5 Lessons from Our 2018 Champions for Quality Winners


By Eric Stoop
February 5, 2019

One of the highlights from last year’s Beacon User Summit was our first annual Champions for Quality Awards. Before jumping into what we learned from our champions, we’d like to introduce the 2018 award winners:

Catalyst Award: Tom Sholty, Girtz Industries

Sholty is a quality manager who led Girtz’s ISO 9001:2015 certification, also helping lead the company to the Quality Magazine 2018 Quality Leadership 100. His efforts helped reduce Girtz’s warranty rate to 0.26% of sales dollars and nonconformance rate to 0.89% of sales dollars, both record lows for the company.

Ambassador Award: Deb Klafter, Okamoto Sandusky Manufacturing

Klafter is a quality manager known for developing her team’s quality awareness. She’s been instrumental in implementing new quality management system (QMS) tools, also improving corrective actions and continuous improvement processes.

Influencer Award: Sheronda Jeffries, Cisco

Jeffries is a technical leader for Cisco nominated for her quality leadership and advocacy on global quality committees. Jeffries is director of the International Accreditation Forum (IAF) representing end-users and industry, as well as IAF User Advisory Committee (UAC) Chair. Karen Rawson represented Jeffries at the User Summit.

1. Layered Process Audits Bring Quality to the Entire Organization

We asked our Champions for Quality about how they transformed quality in their organizations. Klafter was quick to point out that layered process audits (LPAs) were a critical tool in building quality culture.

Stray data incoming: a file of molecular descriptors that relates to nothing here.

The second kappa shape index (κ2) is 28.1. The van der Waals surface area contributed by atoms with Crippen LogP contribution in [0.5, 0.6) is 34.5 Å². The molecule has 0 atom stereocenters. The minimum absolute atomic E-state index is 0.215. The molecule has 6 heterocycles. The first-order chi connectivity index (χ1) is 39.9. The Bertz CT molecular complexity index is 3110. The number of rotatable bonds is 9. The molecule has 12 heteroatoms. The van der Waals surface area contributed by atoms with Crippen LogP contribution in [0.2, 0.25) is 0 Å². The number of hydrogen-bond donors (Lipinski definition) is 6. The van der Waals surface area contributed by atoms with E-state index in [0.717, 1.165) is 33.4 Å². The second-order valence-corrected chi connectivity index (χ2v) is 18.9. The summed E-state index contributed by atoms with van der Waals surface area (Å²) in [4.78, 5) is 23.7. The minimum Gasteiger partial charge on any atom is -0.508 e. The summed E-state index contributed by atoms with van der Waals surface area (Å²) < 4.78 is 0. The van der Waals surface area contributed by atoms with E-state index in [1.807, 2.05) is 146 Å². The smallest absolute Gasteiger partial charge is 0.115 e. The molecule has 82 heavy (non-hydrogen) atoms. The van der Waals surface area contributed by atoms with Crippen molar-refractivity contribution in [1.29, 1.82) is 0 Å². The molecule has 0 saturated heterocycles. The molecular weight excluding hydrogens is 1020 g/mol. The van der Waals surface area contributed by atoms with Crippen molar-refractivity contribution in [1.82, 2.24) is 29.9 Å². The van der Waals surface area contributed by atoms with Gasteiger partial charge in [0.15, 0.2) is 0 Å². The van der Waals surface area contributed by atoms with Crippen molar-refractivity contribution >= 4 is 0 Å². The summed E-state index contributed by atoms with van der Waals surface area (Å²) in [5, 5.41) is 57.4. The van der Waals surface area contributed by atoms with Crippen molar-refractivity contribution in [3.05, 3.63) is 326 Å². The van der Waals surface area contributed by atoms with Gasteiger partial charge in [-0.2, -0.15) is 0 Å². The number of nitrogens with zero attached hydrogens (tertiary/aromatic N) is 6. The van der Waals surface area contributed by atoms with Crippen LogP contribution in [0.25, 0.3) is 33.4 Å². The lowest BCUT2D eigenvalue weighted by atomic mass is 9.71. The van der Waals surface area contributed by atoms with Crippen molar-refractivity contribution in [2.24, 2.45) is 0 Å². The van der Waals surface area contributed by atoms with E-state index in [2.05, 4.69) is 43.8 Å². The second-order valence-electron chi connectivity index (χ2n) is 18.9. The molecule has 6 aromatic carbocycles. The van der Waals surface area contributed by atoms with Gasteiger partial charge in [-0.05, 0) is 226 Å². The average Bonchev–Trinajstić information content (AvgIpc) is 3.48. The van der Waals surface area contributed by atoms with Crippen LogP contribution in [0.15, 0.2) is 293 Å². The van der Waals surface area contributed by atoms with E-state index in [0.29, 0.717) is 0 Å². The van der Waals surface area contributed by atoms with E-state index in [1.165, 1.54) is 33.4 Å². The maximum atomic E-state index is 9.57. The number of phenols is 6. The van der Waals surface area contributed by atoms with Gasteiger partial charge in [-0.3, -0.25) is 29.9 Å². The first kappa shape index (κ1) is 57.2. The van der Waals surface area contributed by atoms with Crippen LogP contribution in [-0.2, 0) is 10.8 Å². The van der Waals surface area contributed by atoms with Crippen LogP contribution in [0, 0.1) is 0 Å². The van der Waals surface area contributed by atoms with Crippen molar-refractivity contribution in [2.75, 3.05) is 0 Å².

“When we started, nobody had any understanding of LPAs, and since then I’ve gotten every department on board, from accounting to production to quality to engineering,” Klafter says.

She adds that working with people one-on-one and accompanying them on audits has helped ensure LPA success. Incorporating findings into the fast response system means faster improvement—and operators actively help when auditors are unfamiliar with a process.

“Now that people see things are getting fixed, they’re much more cooperative, involved and enthusiastic,” she says.

>>Learn more about layered process audit (LPA) basics with our free webinar, Layered Process Audits 101

2. To Get Management Buy-In, Demonstrate Value

Our champions all said getting buy-in from upper management for new initiatives can be difficult, but focusing on value—and celebrating each win—can overcome opposition.

“It’s been a struggle to show that LPAs and other processes I’ve implemented aren’t just an added cost or extra work,” Klafter says. “Once we were doing LPAs and I could show scrap rates and cost of quality falling, leadership really got behind it. Now they’re pushing it and asking me about action items when they visit.”

Sholty took a similar approach to building leadership support for his facility’s ISO 9001:2015 certification.

“When we got the go-ahead after our first presentation, it was a soft commitment,” he says. “We worked hard driving at nonconformance issues, tying results back to meeting the standard. Now they want to know what else it can do for us.”

3. Persistence and Engagement Matter